The Tomatometer rating – based on the published opinions of hundreds of film and
television critics – is a trusted measurement of movie and TV programming quality
for millions of moviegoers. It represents the percentage of professional critic reviews
that are positive for a given film or television show.
From the Critics
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The Tomatometer is 60% or higher.
The Tomatometer is 59% or lower.
Movies and TV shows are Certified Fresh with a steady Tomatometer of 75% or
higher after a set amount of reviews (80 for wide-release movies, 40 for
limited-release movies, 20 for TV shows), including 5 reviews from Top Critics.
Percentage of users who rate a movie or TV show positively.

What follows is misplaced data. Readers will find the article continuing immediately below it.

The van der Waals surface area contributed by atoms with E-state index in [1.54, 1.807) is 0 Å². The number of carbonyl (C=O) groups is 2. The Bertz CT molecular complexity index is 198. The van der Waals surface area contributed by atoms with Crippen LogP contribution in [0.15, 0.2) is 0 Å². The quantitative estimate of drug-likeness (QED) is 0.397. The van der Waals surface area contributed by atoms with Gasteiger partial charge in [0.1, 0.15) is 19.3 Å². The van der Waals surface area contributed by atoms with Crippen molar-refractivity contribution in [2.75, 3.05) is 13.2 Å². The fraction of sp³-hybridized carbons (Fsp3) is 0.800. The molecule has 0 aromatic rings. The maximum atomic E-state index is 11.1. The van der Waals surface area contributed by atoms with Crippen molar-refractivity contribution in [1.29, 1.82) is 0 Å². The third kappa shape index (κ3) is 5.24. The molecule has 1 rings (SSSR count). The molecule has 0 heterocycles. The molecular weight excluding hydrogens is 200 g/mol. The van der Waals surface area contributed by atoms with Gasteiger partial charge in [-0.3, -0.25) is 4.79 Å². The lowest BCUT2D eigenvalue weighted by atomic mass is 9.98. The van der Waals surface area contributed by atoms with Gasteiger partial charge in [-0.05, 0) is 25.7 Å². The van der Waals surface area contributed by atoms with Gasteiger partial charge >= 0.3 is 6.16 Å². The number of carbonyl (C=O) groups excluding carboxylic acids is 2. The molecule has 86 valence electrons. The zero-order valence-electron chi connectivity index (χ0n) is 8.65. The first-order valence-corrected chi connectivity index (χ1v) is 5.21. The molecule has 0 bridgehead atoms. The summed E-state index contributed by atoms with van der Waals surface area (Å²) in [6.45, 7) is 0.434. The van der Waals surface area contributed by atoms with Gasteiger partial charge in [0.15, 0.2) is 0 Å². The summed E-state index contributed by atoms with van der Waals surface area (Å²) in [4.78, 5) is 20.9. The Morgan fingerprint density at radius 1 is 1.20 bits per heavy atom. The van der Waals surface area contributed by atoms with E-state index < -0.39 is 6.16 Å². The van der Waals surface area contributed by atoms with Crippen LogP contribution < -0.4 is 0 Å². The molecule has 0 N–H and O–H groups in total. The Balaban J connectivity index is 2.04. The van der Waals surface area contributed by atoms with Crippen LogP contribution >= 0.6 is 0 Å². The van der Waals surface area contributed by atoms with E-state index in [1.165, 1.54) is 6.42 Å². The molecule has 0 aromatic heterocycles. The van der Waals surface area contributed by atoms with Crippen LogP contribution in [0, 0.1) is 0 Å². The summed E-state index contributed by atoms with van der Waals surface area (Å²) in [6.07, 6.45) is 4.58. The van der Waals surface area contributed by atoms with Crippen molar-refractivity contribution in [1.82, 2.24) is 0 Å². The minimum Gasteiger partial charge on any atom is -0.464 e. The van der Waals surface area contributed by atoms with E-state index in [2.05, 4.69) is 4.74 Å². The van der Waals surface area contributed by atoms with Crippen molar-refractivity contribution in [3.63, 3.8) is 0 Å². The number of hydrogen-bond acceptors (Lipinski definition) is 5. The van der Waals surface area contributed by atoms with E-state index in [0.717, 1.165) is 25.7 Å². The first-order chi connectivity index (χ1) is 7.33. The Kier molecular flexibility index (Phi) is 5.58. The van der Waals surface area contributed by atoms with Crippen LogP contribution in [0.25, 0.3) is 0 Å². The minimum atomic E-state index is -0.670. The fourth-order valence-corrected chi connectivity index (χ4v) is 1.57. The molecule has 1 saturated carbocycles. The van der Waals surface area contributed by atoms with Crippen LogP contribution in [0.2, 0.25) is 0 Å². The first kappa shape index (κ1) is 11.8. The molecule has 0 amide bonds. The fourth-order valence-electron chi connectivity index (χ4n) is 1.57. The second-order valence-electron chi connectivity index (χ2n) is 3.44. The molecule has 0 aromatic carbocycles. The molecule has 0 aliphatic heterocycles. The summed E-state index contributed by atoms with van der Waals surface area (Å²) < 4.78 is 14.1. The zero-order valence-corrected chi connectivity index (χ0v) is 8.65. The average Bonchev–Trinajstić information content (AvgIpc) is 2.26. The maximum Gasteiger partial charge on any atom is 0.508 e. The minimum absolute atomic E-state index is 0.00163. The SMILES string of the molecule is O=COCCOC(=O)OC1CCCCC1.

Daniel Paul Schreber was a German attorney who became a judge and ultimately rose to one of the highest courts in the land near the end of the 19th Century. However, Schreber suffered from a certain degree of emotional instability, in part due to abuse he suffered as a child at the hands of his father, and as Schreber enjoyed greater professional success, he began to buckle under the pressure. Schreber began insisting that he was being guided by coded messages delivered to him by God, and that he was transforming from a man into a woman; the judge was confined to a mental hospital, where he wrote an eccentric but celebrated autobiography, Memoirs of My Nervous Illness, published in 1903. Filmmaker Simon Pummell presents an idiosyncratic exploration of Schreber's celebrated case and the book that it inspired in the film Shock Head Soul. Using suitably bizarre imagery to give life to Schreber's hallucinatory delusions (with Hugo Kooschijn playing the judge), the film also includes interviews with a variety of doctors and researchers in the mental health field (all dressed in turn of the century garb for the occasion) as they talk about Schreber's case and the impact of his memoir. Shock Head Soul was an official selection at the 2011 London BFI Film Festival.